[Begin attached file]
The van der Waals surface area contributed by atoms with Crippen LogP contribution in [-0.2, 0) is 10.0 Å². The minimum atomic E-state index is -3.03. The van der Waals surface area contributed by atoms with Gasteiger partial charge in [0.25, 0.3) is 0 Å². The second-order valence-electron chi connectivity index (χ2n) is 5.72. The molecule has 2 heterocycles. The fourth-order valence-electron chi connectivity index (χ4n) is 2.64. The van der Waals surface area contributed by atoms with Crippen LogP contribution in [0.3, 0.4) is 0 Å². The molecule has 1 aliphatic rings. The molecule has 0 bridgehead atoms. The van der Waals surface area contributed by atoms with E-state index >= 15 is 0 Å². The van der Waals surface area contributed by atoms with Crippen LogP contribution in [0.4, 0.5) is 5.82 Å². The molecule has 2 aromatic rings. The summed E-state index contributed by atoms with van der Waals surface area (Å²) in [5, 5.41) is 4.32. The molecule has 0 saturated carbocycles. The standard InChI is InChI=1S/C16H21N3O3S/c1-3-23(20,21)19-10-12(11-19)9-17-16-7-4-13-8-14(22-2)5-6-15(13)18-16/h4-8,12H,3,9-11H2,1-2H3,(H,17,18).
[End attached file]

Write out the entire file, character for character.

The van der Waals surface area contributed by atoms with Crippen LogP contribution in [-0.2, 0) is 10.0 Å². The minimum atomic E-state index is -3.03. The van der Waals surface area contributed by atoms with Gasteiger partial charge in [0.25, 0.3) is 0 Å². The second-order valence-electron chi connectivity index (χ2n) is 5.72. The molecule has 2 heterocycles. The fourth-order valence-electron chi connectivity index (χ4n) is 2.64. The van der Waals surface area contributed by atoms with Crippen LogP contribution in [0.3, 0.4) is 0 Å². The molecule has 1 aliphatic rings. The molecule has 0 bridgehead atoms. The van der Waals surface area contributed by atoms with E-state index >= 15 is 0 Å². The van der Waals surface area contributed by atoms with Crippen LogP contribution in [0.4, 0.5) is 5.82 Å². The molecule has 2 aromatic rings. The summed E-state index contributed by atoms with van der Waals surface area (Å²) in [5, 5.41) is 4.32. The molecule has 0 saturated carbocycles. The standard InChI is InChI=1S/C16H21N3O3S/c1-3-23(20,21)19-10-12(11-19)9-17-16-7-4-13-8-14(22-2)5-6-15(13)18-16/h4-8,12H,3,9-11H2,1-2H3,(H,17,18).